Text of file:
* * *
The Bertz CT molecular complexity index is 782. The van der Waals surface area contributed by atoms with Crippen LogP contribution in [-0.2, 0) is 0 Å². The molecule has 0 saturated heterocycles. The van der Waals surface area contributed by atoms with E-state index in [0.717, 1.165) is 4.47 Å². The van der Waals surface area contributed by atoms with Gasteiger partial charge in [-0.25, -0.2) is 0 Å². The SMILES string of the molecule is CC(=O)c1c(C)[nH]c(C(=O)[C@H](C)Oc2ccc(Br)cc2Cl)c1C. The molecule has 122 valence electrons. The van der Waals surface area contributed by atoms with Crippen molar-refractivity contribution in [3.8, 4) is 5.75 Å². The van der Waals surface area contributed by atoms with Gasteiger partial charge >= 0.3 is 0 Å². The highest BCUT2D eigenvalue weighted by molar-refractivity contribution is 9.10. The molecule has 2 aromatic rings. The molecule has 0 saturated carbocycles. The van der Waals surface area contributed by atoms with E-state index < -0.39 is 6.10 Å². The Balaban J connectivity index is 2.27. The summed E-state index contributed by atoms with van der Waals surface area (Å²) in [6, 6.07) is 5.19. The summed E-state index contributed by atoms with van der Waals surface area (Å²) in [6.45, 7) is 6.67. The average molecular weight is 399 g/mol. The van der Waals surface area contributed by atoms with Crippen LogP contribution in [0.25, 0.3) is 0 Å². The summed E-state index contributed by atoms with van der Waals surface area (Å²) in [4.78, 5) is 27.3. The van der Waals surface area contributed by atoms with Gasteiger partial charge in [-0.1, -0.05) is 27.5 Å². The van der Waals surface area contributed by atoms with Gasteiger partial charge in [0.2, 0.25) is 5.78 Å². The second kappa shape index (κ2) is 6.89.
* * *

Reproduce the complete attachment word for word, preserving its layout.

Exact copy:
The Bertz CT molecular complexity index is 782. The van der Waals surface area contributed by atoms with Crippen LogP contribution in [-0.2, 0) is 0 Å². The molecule has 0 saturated heterocycles. The van der Waals surface area contributed by atoms with E-state index in [0.717, 1.165) is 4.47 Å². The van der Waals surface area contributed by atoms with Gasteiger partial charge in [-0.25, -0.2) is 0 Å². The SMILES string of the molecule is CC(=O)c1c(C)[nH]c(C(=O)[C@H](C)Oc2ccc(Br)cc2Cl)c1C. The molecule has 122 valence electrons. The van der Waals surface area contributed by atoms with Crippen molar-refractivity contribution in [3.8, 4) is 5.75 Å². The van der Waals surface area contributed by atoms with Gasteiger partial charge >= 0.3 is 0 Å². The highest BCUT2D eigenvalue weighted by molar-refractivity contribution is 9.10. The molecule has 2 aromatic rings. The molecule has 0 saturated carbocycles. The van der Waals surface area contributed by atoms with E-state index < -0.39 is 6.10 Å². The Balaban J connectivity index is 2.27. The summed E-state index contributed by atoms with van der Waals surface area (Å²) in [6, 6.07) is 5.19. The summed E-state index contributed by atoms with van der Waals surface area (Å²) in [6.45, 7) is 6.67. The average molecular weight is 399 g/mol. The van der Waals surface area contributed by atoms with Crippen LogP contribution in [0.25, 0.3) is 0 Å². The summed E-state index contributed by atoms with van der Waals surface area (Å²) in [4.78, 5) is 27.3. The van der Waals surface area contributed by atoms with Gasteiger partial charge in [-0.1, -0.05) is 27.5 Å². The van der Waals surface area contributed by atoms with Gasteiger partial charge in [0.2, 0.25) is 5.78 Å². The second kappa shape index (κ2) is 6.89.